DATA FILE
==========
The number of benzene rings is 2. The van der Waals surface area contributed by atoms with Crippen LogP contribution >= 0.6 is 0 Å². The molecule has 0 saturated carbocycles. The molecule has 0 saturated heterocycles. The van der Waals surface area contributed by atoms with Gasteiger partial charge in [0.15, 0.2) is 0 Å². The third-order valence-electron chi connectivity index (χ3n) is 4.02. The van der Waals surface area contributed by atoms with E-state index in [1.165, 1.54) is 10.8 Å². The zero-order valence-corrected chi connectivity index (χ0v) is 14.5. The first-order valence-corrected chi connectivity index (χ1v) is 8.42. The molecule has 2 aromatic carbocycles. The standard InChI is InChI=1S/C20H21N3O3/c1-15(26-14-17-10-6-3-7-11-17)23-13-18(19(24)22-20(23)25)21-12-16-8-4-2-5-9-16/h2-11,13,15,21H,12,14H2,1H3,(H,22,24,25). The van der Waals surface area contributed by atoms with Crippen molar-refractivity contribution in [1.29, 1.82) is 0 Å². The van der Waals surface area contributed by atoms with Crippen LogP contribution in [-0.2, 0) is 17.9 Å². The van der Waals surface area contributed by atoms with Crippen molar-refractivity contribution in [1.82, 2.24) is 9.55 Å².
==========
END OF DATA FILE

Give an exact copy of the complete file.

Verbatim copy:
The number of benzene rings is 2. The van der Waals surface area contributed by atoms with Crippen LogP contribution >= 0.6 is 0 Å². The molecule has 0 saturated carbocycles. The molecule has 0 saturated heterocycles. The van der Waals surface area contributed by atoms with Gasteiger partial charge in [0.15, 0.2) is 0 Å². The third-order valence-electron chi connectivity index (χ3n) is 4.02. The van der Waals surface area contributed by atoms with E-state index in [1.165, 1.54) is 10.8 Å². The zero-order valence-corrected chi connectivity index (χ0v) is 14.5. The first-order valence-corrected chi connectivity index (χ1v) is 8.42. The molecule has 2 aromatic carbocycles. The standard InChI is InChI=1S/C20H21N3O3/c1-15(26-14-17-10-6-3-7-11-17)23-13-18(19(24)22-20(23)25)21-12-16-8-4-2-5-9-16/h2-11,13,15,21H,12,14H2,1H3,(H,22,24,25). The van der Waals surface area contributed by atoms with Crippen molar-refractivity contribution in [1.29, 1.82) is 0 Å². The van der Waals surface area contributed by atoms with Crippen LogP contribution in [-0.2, 0) is 17.9 Å². The van der Waals surface area contributed by atoms with Crippen molar-refractivity contribution in [1.82, 2.24) is 9.55 Å².